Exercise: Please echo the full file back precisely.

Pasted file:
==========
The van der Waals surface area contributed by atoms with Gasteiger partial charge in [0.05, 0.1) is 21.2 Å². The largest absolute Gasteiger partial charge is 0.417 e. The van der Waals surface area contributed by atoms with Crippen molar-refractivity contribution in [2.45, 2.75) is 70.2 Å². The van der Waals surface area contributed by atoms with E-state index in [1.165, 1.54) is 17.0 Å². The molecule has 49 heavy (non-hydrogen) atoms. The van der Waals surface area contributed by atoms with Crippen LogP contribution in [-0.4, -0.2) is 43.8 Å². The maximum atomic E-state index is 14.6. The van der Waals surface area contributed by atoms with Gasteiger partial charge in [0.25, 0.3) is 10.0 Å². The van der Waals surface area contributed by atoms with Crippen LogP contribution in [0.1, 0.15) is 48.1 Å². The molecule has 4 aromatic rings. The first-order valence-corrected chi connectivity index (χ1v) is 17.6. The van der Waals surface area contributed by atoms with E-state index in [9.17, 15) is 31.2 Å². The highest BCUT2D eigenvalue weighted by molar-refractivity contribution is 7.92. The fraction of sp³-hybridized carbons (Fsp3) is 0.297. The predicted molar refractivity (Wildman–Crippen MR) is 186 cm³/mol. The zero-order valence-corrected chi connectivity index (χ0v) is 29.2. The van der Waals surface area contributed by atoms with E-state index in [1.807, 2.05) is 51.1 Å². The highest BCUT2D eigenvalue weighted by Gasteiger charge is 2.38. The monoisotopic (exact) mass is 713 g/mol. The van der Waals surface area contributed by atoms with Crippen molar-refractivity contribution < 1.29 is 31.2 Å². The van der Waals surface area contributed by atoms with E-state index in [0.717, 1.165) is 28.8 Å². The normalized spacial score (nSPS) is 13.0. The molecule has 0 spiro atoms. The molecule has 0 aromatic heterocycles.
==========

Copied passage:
The van der Waals surface area contributed by atoms with Gasteiger partial charge in [0.05, 0.1) is 21.2 Å². The largest absolute Gasteiger partial charge is 0.417 e. The van der Waals surface area contributed by atoms with Crippen molar-refractivity contribution in [2.45, 2.75) is 70.2 Å². The van der Waals surface area contributed by atoms with E-state index in [1.165, 1.54) is 17.0 Å². The molecule has 49 heavy (non-hydrogen) atoms. The van der Waals surface area contributed by atoms with Crippen LogP contribution in [-0.4, -0.2) is 43.8 Å². The maximum atomic E-state index is 14.6. The van der Waals surface area contributed by atoms with Gasteiger partial charge in [0.25, 0.3) is 10.0 Å². The van der Waals surface area contributed by atoms with Crippen LogP contribution in [0.1, 0.15) is 48.1 Å². The molecule has 4 aromatic rings. The first-order valence-corrected chi connectivity index (χ1v) is 17.6. The van der Waals surface area contributed by atoms with E-state index in [9.17, 15) is 31.2 Å². The highest BCUT2D eigenvalue weighted by molar-refractivity contribution is 7.92. The fraction of sp³-hybridized carbons (Fsp3) is 0.297. The predicted molar refractivity (Wildman–Crippen MR) is 186 cm³/mol. The zero-order valence-corrected chi connectivity index (χ0v) is 29.2. The van der Waals surface area contributed by atoms with E-state index in [1.807, 2.05) is 51.1 Å². The highest BCUT2D eigenvalue weighted by Gasteiger charge is 2.38. The monoisotopic (exact) mass is 713 g/mol. The van der Waals surface area contributed by atoms with Crippen molar-refractivity contribution < 1.29 is 31.2 Å². The van der Waals surface area contributed by atoms with E-state index in [0.717, 1.165) is 28.8 Å². The normalized spacial score (nSPS) is 13.0. The molecule has 0 spiro atoms. The molecule has 0 aromatic heterocycles.